Is It Unhealthy to Live Near a Manufacturing Plant?

published Oct 21, 2021
1 min read

Living around manufacturing plants may prompt certain day-to-day health risks. However, there are various steps that chemical refineries and public health officials can take to ensure the community’s safety.

Potential Community Health Risks

When one lives close to a refinery or manufacturing plant, it’s easy to grow concerned about the possible health risks. Most chemical plants carry out their business with little to do, minimizing risk to their neighbors in the community. They don’t want to risk bad PR, nor do they unnecessarily wish to raise concerns.

At length, researchers have studied health risks that accompany living near manufacturing plants. In 2013, a group of scientists identified a slightly higher occurrence of non-Hodgkin’s lymphoma in communities with refineries releasing benzene into the air or water. However, the study also admitted that the increased benzene exposure the community experienced was not necessarily what caused the cancer – just that there was a trend between the two.

Based on this research and other trends identified by the Environmental Protection Agency (EPA), it’s likely that chemicals leaked into the environment are damaging, even if they don’t always cause cancer. The EPA identifies toxic chemicals released in plants across the country, cataloging them in a mandatory program to hold companies accountable for safe environmental practices.

More often than not, the first individuals hurt in chemical leak situations are those working in manufacturing plants or emergency workers. Unless incapacitated, these frontline workers are specially trained to eliminate the leak risk and shut down the refinery. There have been a few recent instances of chemical leaks proving to be dangerous to the community, like the West Fertilizer explosion in 2013. We can learn from these situations and prepare to be safer for the future.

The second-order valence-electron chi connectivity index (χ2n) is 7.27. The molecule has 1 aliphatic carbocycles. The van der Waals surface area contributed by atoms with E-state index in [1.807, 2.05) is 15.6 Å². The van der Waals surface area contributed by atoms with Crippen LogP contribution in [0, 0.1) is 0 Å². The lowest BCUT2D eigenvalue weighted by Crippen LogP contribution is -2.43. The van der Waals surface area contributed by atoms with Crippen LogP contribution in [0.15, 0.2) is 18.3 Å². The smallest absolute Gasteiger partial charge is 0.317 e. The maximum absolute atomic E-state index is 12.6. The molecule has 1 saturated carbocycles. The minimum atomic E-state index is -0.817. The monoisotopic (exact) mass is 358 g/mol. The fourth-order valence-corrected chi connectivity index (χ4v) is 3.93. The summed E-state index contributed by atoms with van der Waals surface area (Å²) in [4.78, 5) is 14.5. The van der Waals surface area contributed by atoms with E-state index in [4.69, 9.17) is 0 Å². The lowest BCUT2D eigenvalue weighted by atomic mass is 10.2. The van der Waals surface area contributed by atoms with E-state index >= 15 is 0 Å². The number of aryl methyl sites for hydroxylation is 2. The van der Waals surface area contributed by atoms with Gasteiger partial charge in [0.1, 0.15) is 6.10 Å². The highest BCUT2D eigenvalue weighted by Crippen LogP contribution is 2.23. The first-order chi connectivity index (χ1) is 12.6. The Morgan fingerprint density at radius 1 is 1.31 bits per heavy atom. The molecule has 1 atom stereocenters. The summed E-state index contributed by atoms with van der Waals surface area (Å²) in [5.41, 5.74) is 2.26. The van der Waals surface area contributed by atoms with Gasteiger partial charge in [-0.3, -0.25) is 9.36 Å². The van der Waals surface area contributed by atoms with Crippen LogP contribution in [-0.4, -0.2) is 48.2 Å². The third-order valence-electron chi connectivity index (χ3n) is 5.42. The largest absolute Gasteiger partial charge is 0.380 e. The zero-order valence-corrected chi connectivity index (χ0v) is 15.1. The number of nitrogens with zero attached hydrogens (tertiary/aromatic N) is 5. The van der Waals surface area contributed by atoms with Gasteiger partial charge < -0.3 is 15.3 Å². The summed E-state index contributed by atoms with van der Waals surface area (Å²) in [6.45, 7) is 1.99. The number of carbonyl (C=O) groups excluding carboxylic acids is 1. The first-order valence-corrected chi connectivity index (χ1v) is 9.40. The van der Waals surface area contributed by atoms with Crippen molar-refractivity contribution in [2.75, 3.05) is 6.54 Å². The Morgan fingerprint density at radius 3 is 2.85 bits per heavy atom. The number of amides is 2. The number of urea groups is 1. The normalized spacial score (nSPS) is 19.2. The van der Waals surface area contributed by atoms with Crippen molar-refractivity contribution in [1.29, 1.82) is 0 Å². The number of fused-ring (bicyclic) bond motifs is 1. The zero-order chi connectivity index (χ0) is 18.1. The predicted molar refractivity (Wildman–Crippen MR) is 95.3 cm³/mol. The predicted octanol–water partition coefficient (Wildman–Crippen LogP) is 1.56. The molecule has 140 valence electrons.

Plants and Herbs

How the Risks Can Be Eliminated

Chemical plants and public health officials must work together to inform the community of the best way to prepare for the worst-case scenario.

Steps for the Chemical Plants

To avoid the worst-case scenario in the first place, refineries and plants should implement safe practices in their workplaces. While they may not want to consider a disaster, they should prepare for one:

  • Purchase Wet Air Scrubbers: These machines decrease environmental impact by removing organic and inorganic pollutants. Use wet air scrubbers to manage airborne fumes, gases, and vapors and control volatile organic compounds, as well as hazardous air pollutants.
  • Safety Equipment: Ensure proper materials and equipment are installed at work sites. Workers should be wearing the correct safety gear for the work they’re doing.
  • Safety Training: Run proper risk assessments in all refineries and manufacturing plants. Guarantee all employees are appropriately trained on how to operate machinery. Run emergency evacuation drills just in case of a fire or explosion at the plant.

Steps for Public Health Officials

Those in leadership should communicate honestly with the public. Contact them through mailers, take out ads through the local newspaper, and conduct town hall meetings to allow people to express their questions and concerns.

The key is to convey critical information. Communicate what to do in light of an emergency. Encourage each family to identify an emergency plan, pack go-bags, and identify a safe place to meet. Also, let community members know that the manufacturing plants are doing all they can to ensure the community’s safety.

Steps for the Community

Community members can be proactive. Prepare for an emergency with go-bags and a plan for your family. But understand that refineries and manufacturing plants are doing all they can to make their operations safe. Trust public health officials to help the community as well.

Life by a Chemical Plant

Living near a manufacturing plant can present some health risks. However, when the chemical refinery appropriately manages safety and public health officials work directly with the community, it minimizes most of these concerns.